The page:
Grab a cup of tea or coffee (oh what the heck, get a danish too!) and sit a spell. You might want to grab your notebook and pen because you never know when you will be inspired to write down a quote, or jot down a poem of your own. Words are like that, they take you on a journey and the next thing you know you are breathing life into your own magical world of words.

Thursday, February 23, 2012

The Art of Writing a Fantasy Short Story

"A good short story is almost always about a moment of profound realization. Or a hint of that. A quiet bomb. There is a record by the American singer, Tori Amos, called Little Earthquakes. That¹s a good metaphor for a short story."  Joseph O'Connor

I have stated that I don't like rules, this is true. I do try to listen to some of them, I do seek out rules to see if I agree with them, and I am always looking for ways to improve my writing. I guess the key is to understand when you are reading what others think are rules of the trade, take what works for you and throw away the rest. Pretty much how I see life. 

I decided to go in search of other "Rules" to writing short stories and fantasy fiction.

I discovered there is quite a bit of information out there and I decided to share a couple of the interesting pieces.

How to Write a Fantasy Short Story  by Frank P. Ryan - I particularly like his idea of starting a Fantasy Dictionary of unusual words such as spectral and numinous. If you decide to check it out, the bullet points start on page five.

Art of the Short Story By William Starr Moake - I love his take on writing short stories and my favorite quote was his last line, 
“The art of the short story is really the art of getting in touch with bits of your inner self and learning how to share that experience with readers."
I believe a powerful short story is one that grabs your attention in the beginning, the mystery pulls you along, and then has a punch at the end. Mix in the magic and it spells a short story I really want to read.

I did have a question come up this week - What classifies as Teen-specific fantasy?

Think of it as PG/PG13 and toss in some of the teen issues mixed with magic. Think about the angst and insecurities of teens and how much they do or don't want to fit in, how there is always someone picking on someone, and how the situations get resolved. The conflict can be something happening at home, at school or summer school (or any variation of the magical kind) or anywhere else you can imagine something magical happening with young people from 13 to 16 years old. (can go up to 18 yrs old) You can think of something you went through as a teen then put a magical twist. I am sure you can come up with lots of really great ideas. 

Whatever you do, don't allow someone else's rules to stop you from writing. If you feel like you need a little help so be it, but don't allow their rules to make it so complicated that you don't want to write.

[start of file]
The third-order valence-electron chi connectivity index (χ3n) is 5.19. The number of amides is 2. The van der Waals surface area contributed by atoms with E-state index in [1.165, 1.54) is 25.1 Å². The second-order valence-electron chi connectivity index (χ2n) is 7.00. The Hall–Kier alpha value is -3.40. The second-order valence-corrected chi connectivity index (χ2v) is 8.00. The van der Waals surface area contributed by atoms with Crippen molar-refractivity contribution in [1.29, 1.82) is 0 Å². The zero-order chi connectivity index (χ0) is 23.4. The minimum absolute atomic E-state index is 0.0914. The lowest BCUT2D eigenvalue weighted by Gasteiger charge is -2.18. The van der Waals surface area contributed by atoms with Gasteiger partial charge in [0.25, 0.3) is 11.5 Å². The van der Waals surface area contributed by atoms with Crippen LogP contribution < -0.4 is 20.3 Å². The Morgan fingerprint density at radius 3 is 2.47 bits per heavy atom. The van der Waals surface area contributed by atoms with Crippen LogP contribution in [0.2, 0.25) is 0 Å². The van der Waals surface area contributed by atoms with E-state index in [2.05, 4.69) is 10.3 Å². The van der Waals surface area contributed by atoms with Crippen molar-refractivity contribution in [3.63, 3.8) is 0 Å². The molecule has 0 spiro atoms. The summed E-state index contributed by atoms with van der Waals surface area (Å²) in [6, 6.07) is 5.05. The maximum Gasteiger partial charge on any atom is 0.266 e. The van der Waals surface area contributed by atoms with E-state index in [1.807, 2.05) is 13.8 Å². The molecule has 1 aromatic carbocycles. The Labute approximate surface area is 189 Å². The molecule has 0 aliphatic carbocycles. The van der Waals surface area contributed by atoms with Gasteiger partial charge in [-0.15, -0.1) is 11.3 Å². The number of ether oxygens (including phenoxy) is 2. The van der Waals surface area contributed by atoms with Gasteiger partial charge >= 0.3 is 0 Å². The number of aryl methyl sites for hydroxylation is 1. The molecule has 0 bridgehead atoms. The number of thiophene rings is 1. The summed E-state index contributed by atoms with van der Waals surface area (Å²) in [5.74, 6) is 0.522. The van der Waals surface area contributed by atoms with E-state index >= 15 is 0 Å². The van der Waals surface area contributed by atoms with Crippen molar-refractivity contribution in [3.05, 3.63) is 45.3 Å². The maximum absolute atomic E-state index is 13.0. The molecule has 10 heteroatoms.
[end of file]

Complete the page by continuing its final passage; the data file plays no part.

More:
If you have been thinking about writing a short story for the contest that I am holding, please do. I, unlike some other contests, am not scary. I am one of you. I will encourage, support and help you achieve your dreams as I work to achieve mine. Don't worry about it being perfect, I focus more on creativity, imagination and magic. If I like the story, we can always work on the editing later on. Get creative, allow yourself to explore writing Teen Fantasy fiction, and you might surprise yourself. If you love to write, WRITE!


  1. I did a first draft novel for NaNoWriMo in November of 2010. Then started reading about writing, and editing, and everyone's rules. And saw all the "mistakes" in the novel. In 2011 did another novel, still a first draft but I think it was better. Mostly because it was a second novel - I made a conscious effort to try to ignore most of those rules - they can wait until I'm editing, and can choose which ones I want to follow - as guidelines only.

    1. Have you had anyone look at your first novel; often we are much too critical of our own work. Every time I think I need to read about the editing rules I end up quitting. I end up depressed because I don't think I can get it right. Well I am tired of doing that to myself.

      I am looking at writing very differently now. I am getting it all down then having someone else look at it for me. Right now that someone else is my grown daughter. She is an excellent editor though not professionally.

      Make sure that who you show it to isn't someone that is going to put a bunch of rules on you from their own frustrations; that they will look at it with compassion and help you with it not suppress you further.

      It is good that you are able to now look at the rules as guidelines only. I am sure many great works were never written or published because of "rules".

      Let me know if I can encourage and support you in your writing. I believe writers must stick together and help each other where they can.



Thanks for sharing your thoughts.


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